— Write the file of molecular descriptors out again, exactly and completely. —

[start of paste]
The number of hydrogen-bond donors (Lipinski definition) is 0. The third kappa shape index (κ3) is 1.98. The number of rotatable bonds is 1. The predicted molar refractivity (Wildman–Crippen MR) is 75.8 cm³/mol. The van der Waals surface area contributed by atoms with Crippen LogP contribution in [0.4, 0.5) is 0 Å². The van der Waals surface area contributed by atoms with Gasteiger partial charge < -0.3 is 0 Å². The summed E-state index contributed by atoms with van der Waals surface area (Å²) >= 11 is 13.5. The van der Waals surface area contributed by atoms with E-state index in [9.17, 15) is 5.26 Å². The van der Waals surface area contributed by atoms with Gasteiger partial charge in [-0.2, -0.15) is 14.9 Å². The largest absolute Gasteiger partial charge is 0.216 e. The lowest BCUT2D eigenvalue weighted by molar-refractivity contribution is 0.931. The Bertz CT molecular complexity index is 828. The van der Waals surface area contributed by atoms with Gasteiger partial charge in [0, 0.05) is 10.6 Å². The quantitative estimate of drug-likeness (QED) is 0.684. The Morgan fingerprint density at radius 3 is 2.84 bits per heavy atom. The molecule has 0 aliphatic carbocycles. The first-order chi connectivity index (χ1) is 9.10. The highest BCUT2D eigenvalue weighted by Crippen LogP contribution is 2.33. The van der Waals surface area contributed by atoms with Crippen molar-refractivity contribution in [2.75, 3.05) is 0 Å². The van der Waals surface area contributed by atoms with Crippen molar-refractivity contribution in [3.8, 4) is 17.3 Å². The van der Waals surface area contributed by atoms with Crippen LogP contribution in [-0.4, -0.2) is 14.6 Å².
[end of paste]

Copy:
The number of hydrogen-bond donors (Lipinski definition) is 0. The third kappa shape index (κ3) is 1.98. The number of rotatable bonds is 1. The predicted molar refractivity (Wildman–Crippen MR) is 75.8 cm³/mol. The van der Waals surface area contributed by atoms with Crippen LogP contribution in [0.4, 0.5) is 0 Å². The van der Waals surface area contributed by atoms with Gasteiger partial charge < -0.3 is 0 Å². The summed E-state index contributed by atoms with van der Waals surface area (Å²) >= 11 is 13.5. The van der Waals surface area contributed by atoms with E-state index in [9.17, 15) is 5.26 Å². The van der Waals surface area contributed by atoms with Gasteiger partial charge in [-0.2, -0.15) is 14.9 Å². The largest absolute Gasteiger partial charge is 0.216 e. The lowest BCUT2D eigenvalue weighted by molar-refractivity contribution is 0.931. The Bertz CT molecular complexity index is 828. The van der Waals surface area contributed by atoms with Gasteiger partial charge in [0, 0.05) is 10.6 Å². The quantitative estimate of drug-likeness (QED) is 0.684. The Morgan fingerprint density at radius 3 is 2.84 bits per heavy atom. The molecule has 0 aliphatic carbocycles. The first-order chi connectivity index (χ1) is 9.10. The highest BCUT2D eigenvalue weighted by Crippen LogP contribution is 2.33. The van der Waals surface area contributed by atoms with Crippen molar-refractivity contribution in [2.75, 3.05) is 0 Å². The van der Waals surface area contributed by atoms with Crippen molar-refractivity contribution in [3.8, 4) is 17.3 Å². The van der Waals surface area contributed by atoms with Crippen LogP contribution in [-0.4, -0.2) is 14.6 Å².